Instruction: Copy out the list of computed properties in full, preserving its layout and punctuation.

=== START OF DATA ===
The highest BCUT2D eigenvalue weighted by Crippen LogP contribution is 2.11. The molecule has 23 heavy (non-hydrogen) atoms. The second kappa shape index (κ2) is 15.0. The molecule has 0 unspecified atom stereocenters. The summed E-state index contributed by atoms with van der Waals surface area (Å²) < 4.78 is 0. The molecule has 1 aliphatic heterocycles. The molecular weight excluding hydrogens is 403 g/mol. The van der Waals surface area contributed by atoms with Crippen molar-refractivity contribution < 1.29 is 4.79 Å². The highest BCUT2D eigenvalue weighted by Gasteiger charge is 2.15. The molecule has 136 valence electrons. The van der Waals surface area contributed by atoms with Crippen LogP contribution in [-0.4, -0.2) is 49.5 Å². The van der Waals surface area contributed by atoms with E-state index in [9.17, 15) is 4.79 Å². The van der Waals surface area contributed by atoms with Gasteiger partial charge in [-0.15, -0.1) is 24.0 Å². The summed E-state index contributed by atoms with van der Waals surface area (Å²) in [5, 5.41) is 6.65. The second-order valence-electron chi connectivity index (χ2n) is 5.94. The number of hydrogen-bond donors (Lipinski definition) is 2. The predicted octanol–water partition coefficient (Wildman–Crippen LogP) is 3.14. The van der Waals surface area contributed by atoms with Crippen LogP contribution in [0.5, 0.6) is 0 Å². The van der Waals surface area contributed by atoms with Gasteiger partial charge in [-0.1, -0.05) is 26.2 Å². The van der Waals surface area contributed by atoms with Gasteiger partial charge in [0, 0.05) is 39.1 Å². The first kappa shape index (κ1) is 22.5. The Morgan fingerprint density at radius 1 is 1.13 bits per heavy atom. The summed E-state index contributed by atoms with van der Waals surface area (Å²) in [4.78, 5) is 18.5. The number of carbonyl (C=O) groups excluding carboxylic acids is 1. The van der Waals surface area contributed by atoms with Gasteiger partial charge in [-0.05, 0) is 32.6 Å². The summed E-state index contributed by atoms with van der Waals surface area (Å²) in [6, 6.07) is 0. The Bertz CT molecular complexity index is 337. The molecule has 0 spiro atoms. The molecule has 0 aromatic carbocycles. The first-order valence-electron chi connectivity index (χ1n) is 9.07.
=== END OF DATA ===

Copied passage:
The highest BCUT2D eigenvalue weighted by Crippen LogP contribution is 2.11. The molecule has 23 heavy (non-hydrogen) atoms. The second kappa shape index (κ2) is 15.0. The molecule has 0 unspecified atom stereocenters. The summed E-state index contributed by atoms with van der Waals surface area (Å²) < 4.78 is 0. The molecule has 1 aliphatic heterocycles. The molecular weight excluding hydrogens is 403 g/mol. The van der Waals surface area contributed by atoms with Crippen molar-refractivity contribution < 1.29 is 4.79 Å². The highest BCUT2D eigenvalue weighted by Gasteiger charge is 2.15. The molecule has 136 valence electrons. The van der Waals surface area contributed by atoms with Crippen LogP contribution in [-0.4, -0.2) is 49.5 Å². The van der Waals surface area contributed by atoms with E-state index in [9.17, 15) is 4.79 Å². The van der Waals surface area contributed by atoms with Gasteiger partial charge in [-0.15, -0.1) is 24.0 Å². The summed E-state index contributed by atoms with van der Waals surface area (Å²) in [5, 5.41) is 6.65. The second-order valence-electron chi connectivity index (χ2n) is 5.94. The number of hydrogen-bond donors (Lipinski definition) is 2. The predicted octanol–water partition coefficient (Wildman–Crippen LogP) is 3.14. The van der Waals surface area contributed by atoms with Crippen LogP contribution in [0.5, 0.6) is 0 Å². The van der Waals surface area contributed by atoms with Gasteiger partial charge in [-0.1, -0.05) is 26.2 Å². The van der Waals surface area contributed by atoms with Gasteiger partial charge in [0, 0.05) is 39.1 Å². The first kappa shape index (κ1) is 22.5. The Morgan fingerprint density at radius 1 is 1.13 bits per heavy atom. The summed E-state index contributed by atoms with van der Waals surface area (Å²) in [4.78, 5) is 18.5. The number of carbonyl (C=O) groups excluding carboxylic acids is 1. The van der Waals surface area contributed by atoms with Gasteiger partial charge in [-0.05, 0) is 32.6 Å². The summed E-state index contributed by atoms with van der Waals surface area (Å²) in [6, 6.07) is 0. The Bertz CT molecular complexity index is 337. The molecule has 0 spiro atoms. The molecule has 0 aromatic carbocycles. The first-order valence-electron chi connectivity index (χ1n) is 9.07.